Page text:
Parker Street Waste Site in New Bedford, Mass, being cleaned by EPA

  • Date: November 29, 2010
  • Source: Admin
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EPA commenced site mobilization for removal of soil at the Parker Street Waste Site, last week. Involving removal of contaminated soil from residential properties, the activity will continue until December. Work commenced last week to establish EPA’s command post and equipment staging areas and interact with property owners on specific plans. The first step, involving tree and brush clearing, has been taken up. Clearing areas for removal of soil and contaminated soil and their replacement with clean soil will be undertaken from 8 A.M to 5 P.M, Monday to Friday. Workers will wear protective clothing, white tyvek coveralls and hard hats. To ensure that people in the surrounding area are not affected, air-monitoring and dust control will be taken up as a precaution. To ensure that local traffic is least affected during the peak hours EPA will bring down response-related traffic.
Towards the end of last year, EPA and the Massachusetts Department of Environmental Protection (MassDEP) drafted a plan to confirm the perimeter of the site boundaries and ascertain possible soil contamination. The plan was finalized in consultation with the community and the City of New Bedford.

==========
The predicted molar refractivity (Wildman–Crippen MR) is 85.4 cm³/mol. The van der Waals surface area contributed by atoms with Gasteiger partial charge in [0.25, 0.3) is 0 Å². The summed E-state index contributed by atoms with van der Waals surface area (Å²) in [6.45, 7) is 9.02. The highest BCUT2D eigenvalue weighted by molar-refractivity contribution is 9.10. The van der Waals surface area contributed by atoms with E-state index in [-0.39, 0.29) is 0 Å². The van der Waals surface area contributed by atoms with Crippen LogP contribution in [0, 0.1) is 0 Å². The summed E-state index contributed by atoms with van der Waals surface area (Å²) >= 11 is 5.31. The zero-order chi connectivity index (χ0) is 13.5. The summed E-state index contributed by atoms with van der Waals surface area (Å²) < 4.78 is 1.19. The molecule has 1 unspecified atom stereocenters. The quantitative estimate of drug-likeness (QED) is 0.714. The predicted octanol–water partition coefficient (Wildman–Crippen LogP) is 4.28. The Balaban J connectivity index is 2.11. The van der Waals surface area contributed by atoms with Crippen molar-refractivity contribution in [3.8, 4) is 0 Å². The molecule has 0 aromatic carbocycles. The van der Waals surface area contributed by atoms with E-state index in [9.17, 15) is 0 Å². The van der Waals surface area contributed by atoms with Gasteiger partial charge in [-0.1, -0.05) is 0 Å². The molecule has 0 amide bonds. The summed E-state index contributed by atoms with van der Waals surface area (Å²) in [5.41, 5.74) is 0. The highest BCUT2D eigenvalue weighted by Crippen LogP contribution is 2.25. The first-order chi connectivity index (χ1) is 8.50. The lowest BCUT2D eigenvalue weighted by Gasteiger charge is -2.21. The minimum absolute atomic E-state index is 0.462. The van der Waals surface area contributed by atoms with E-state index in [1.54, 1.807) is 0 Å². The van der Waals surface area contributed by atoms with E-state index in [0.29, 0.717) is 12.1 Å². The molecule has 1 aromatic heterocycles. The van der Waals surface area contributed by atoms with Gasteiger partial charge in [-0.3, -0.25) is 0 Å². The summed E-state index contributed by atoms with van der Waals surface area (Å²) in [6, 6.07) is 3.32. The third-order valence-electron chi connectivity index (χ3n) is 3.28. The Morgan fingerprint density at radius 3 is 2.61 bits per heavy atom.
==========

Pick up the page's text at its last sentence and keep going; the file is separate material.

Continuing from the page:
Initial Phase of Site Assessment
The initial phase of site assessment on 47 properties was completed last summer. Contamination levels exceeding the applicable Massachusetts environmental standards were noticed in five properties. These properties will be taken care of during the current construction season. More properties with contamination in the top three feet of soil will be cleaned up next spring. A team comprised of representatives from the various agencies apprised the property owners and residents of the sampling results and availability sessions in September and October. Government representatives attended the meeting to ascertain the health concerns of residents and interact with property owners on the steps required to deal with contamination in individual cases.
Update on the Site Activities
EPA and MassDEP in their second phase of sampling undertaken in October covered 24 more properties. An update on the site activities was recently issued to owners and tenants at all properties in the affected area. EPA and MassDEP intend convening a public meeting in mid-December to review the sampling results and the clean-up activity in progress. 
Environmental Justice
In the Love Canal case, the local school board at Niagara Falls city, New York, desired to purchase a property (from Hooker Chemical) that had been used to bury toxic waste. Hooker refused because there were toxic chemicals below the surface. But the board was adamant. The cornered Hooker sold the entire property for USD 1 in 1953. But Hooker included a 17-line caveat in the agreement which explained the hazardous consequences that could follow if a building came up on the site. Hooker thus believed that it had been released from all legal obligations that lawsuits could give rise to in future. But the courts held Hooker financially liable for the harm that resulted from its disposal practices.


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